It’s really interesting how our tastes change as we age. I don’t know if this shift in preferences is biological or experiential. Either way, it constantly surprises me when I discover myself craving something that just a decade ago, I…
When Chef Julien Royer recently departed from JAAN, the restaurant at the top floor of Raffles City, a lot of foodie friends started to prematurely cross this eatery off their lists of great gourmet places in Singapore. The funny thing…
If you’ve met any of our nation’s foodies in the last two weeks, the question on everyone’s lips is: have you been to Bread Street Kitchen? Gordon Ramsay’s buzzy London eatery made its Singapore debut at—where else—Marina Bay Sands, with…
When I’m skimming through a dessert menu contemplating what to have, the words that make me stop browsing and come to an immediate decision are “sticky date pudding”. I see those three magic words and I’m done. I close the menu, order and impatiently wait to indulge in my dessert. It doesn’t help that my hubby is similarly, a sticky date pudding fanatic. This basically means we have plowed through a significant number of sticky puds together, and unfortunately, only a third of them were stellar, some were stodgy and hardly any good and startlingly, many fell downright flat. Recently, I stumbled upon a sticky date pudding recipe on Nigella’s site, and registered that it’s actually a really easy dessert to make! I tucked that thought at the back of my head, and a few days later, found a bag of dates in the pantry. You can all guess what happened next.
Oscar Wilde once said, “The man who can dominate a London dinner-table can dominate the world”. I reckon the same goes for brunches. After all, many famous people are known to have been late risers – for instance, Hitler was known to conduct very important meetings from his tub as he took his late morning bath… Ok, bad example. Moving on.
One of the restaurants that people keep asking me if I’ve tried is Jamie’s Italian. Ever since Jamie Oliver opened his eponymous casual Italian eatery here in Singapore, there’s been an almost non-stop buzz surrounding it. The fact that most customers have to wait in line (for often over an hour) — only a tiny fraction of tables are available for reservations (online) and I’ve been told that the next available table is in 3 months — has obviously helped to build the hype. Well, last week (and thanks to a buddy who was able to score me a table), my wife S and I, plus two friends, were finally able to try this much-talked about restaurant.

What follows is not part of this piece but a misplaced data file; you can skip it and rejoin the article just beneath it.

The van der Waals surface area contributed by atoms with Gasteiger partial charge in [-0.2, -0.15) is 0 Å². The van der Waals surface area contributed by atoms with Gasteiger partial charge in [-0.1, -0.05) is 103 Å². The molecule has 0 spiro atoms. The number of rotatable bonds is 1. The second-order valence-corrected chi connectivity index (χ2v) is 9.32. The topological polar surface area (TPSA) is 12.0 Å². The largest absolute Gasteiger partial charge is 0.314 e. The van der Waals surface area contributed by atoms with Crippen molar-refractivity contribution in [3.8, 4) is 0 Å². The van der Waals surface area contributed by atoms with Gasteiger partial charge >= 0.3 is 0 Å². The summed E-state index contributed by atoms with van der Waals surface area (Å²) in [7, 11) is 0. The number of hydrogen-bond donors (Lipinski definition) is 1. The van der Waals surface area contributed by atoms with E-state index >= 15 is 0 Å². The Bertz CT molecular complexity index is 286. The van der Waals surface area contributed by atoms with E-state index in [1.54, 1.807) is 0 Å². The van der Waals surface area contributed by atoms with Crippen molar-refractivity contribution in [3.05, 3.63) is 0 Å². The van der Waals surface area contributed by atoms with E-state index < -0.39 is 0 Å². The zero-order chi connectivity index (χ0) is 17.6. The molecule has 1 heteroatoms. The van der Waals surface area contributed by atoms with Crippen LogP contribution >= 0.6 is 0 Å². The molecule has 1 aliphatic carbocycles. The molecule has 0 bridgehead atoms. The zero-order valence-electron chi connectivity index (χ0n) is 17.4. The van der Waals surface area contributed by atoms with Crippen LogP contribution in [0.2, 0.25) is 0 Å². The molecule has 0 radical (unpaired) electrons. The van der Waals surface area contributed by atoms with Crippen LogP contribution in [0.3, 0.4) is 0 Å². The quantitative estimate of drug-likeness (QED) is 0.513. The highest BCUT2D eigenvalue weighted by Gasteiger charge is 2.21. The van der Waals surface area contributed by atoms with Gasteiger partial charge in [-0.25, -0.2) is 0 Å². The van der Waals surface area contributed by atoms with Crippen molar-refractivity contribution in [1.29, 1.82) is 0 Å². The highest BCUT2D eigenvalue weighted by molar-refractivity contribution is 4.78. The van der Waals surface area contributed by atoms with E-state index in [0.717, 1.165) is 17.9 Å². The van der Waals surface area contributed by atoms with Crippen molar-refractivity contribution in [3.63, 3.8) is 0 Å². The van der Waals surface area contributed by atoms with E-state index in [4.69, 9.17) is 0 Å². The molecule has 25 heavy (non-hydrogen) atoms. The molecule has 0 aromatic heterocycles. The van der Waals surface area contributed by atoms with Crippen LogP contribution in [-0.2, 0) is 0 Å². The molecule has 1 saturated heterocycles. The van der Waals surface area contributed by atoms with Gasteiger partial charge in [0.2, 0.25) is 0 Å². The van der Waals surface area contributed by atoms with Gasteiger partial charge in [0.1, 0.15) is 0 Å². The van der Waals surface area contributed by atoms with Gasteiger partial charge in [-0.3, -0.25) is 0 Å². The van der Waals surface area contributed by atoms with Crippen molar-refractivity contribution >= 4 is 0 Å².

To be honest, I had kind of avoided Chopsuey Cafe when it first opened. Early reviews by both press and bloggers weren’t entirely favorable. But, a few months ago, my sister-in-law J, who has impeccable taste, recommended that we go there for brunch. And I’m so glad she did. Since then, I’ve been back several times, each time becoming more and more enamored with this elegant yet oh-so-kitschy restaurant tucked away in a corner in Dempsey Hill. In the end, I’ve come to the conclusion that all of those critics who pooh-poohed this marvelous little Chinesey eatery, well, just simply didn’t get it.
For the longest time, chard was just something I’d only read about in cookbooks. It was one of those mythical vegetables that I knew of, but never felt was truly part of my culinary repertoire primarily because it wasn’t something I could easily pick up at the wet market or supermarket. In other words, it was a vegetable I could live without. That all changed when we recently received an organic Farm Box from SuperNature.
Experiencing The Ledbury in London is like taking a hike in the wild. For one, traveling there takes you out of Zone 1 and into raw Westbourne Park (or Notting Hill, depending on which line you’re taking), where the streets are mercifully quiet and the grass in the gardens of the low-rise housing developments is untrimmed. For another, the typically cheery London weather (read: rainy with biting winds) made my girlfriend K and I look like a pair of inept hipster hunter-gatherers after the brisk walk from the tube station to Ledbury Road. Then there was the food itself; each of the eight courses on our lunch tasting menu took us on a sojourn, past bubbling rivers, through pungent loam, into the very heart of some unnamed countryside.